Walking through the last rainforests on the volcanic island of Mauritius, located some 800 km east of Madagascar, one is surrounded by ghosts. Since human colonisation in the 17th century, the island has lost most of its unique animals. The litany includes the famous flightless dodo, giant tortoises, parrots, pigeons, fruitbats, and giant lizards. It is comparatively easy to notice the loss of a species, but much more difficult to realise how many interactions have been lost as a result.
Recent work has highlighted how it is not species diversity per se, which breathes life into ecosystems, but rather the networks of interactions between organisms. Thus, the real ghosts in Mauritius are not as much the extinct animals themselves, but more importantly the extinct networks of interactions between the species.
Reporting in this week’s PLoS ONE, Dennis Hansen, Christopher Kaiser and Christine Müller from the University of Zurich investigate how the loss of seed dispersal interactions in Mauritius may affect the regeneration of endemic plants. Why is it important for seeds to be dispersed away from maternal plants? One possible answer is given by the Janzen-Connell model, one of the most studied ecological patterns in tropical mainland forests –but which so far has not been experimentally investigated on oceanic islands.
In essence, the model suggests that for successful seedling establishment, seeds need to be dispersed away from adult trees of the same species, to escape natural enemies that are associated with the adult trees (seed predators, pathogens, herbivores). The recent loss of most frugivores in Mauritius has left many fleshy-fruited plant species stranded without crucial seed dispersal interactions, leaving the na tural regeneration dynamics of the forests at a virtual standstill.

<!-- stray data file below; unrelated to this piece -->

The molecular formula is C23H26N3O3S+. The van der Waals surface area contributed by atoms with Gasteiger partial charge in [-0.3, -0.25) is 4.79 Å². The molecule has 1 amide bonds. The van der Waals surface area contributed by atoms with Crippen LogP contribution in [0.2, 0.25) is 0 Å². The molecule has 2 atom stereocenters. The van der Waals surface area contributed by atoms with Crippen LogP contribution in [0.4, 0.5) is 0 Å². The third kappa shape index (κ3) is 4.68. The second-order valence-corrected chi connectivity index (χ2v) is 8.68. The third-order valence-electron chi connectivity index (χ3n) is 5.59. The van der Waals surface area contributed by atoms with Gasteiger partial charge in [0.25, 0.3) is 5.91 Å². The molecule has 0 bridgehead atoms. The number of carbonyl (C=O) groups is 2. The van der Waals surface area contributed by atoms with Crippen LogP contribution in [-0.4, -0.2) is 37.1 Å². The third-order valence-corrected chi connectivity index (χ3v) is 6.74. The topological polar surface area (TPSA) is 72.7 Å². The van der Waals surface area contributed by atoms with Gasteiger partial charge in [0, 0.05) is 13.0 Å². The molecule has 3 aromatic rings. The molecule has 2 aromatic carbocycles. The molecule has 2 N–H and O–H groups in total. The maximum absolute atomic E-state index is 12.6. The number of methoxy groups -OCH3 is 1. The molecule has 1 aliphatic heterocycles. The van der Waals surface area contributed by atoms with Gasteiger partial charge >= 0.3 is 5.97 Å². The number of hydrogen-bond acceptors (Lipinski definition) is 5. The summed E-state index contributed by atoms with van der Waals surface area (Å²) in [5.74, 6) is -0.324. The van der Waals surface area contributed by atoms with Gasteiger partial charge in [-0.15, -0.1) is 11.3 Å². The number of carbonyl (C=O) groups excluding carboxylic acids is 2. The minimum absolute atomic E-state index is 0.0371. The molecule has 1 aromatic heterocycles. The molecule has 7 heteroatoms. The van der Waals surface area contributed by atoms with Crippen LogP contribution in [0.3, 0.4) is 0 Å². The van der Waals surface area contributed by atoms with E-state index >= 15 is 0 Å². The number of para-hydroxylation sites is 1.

Within the framework of the Janzen-Connell model, the ecologists investigated seed germination and seedling survival patterns of one of the many critically endangered endemic trees, Syzygium mamillatum (Myrtaceae), in relation to distance from maternal trees. The results showed strong negative effects of proximity to maternal trees on growth and survival of seedlings, suggesting that dispersal is crucial for successful seedling establishment of this species. However, no extant frugivores eat the fruits of S. mamillatum, and most fruits are left to rot on the forest floor. In pristine Mauritius, the fruits would likely have been eaten and the seeds dispersed by ground-dwellers such as the dodo, the giant tortoises or giant lizards.
It may seem an impossible task to resurrect these lost interactions – simply because the Mauritian dodo is, well, dead as a dodo. However, recent studies have suggested rejuvenating lost interactions in currently dysfunctional ecosystems by using analogue species to replace extinct species – so-called ‘rewilding’. In one of the first experimental assessments of the use of ecological analogue seed dispersers, the Zurich group of ecologists successfully used giant Aldabran tortoises as stand-ins for the two extinct Mauritian tortoises in feeding experiments. Seedlings from gut-passed seeds grew taller, had more leaves, and suffered less damage from natural enemies than any of the other seedlings. The results thus show that Aldabran giant tortoises can be efficient analogues that can replace extinct endemic seed dispersers of S. mamillatum.
Overall, while it is acknowledged that oceanic islands harbour a disproportionally large fraction of the most critically endangered plant species in the world, the study highlights how little we know about how the predictions of the Janzen-Connell model affects the regeneration and longer-term survival of endangered plants on islands. The results potentially have serious implications for the conservation management of rare plants on oceanic islands. Here, plants are often crammed into very small nature reserves, in which seedlings may be unable to disperse far enough to escape high natural enemy pressures around adult trees.
Source: Public Library of Science
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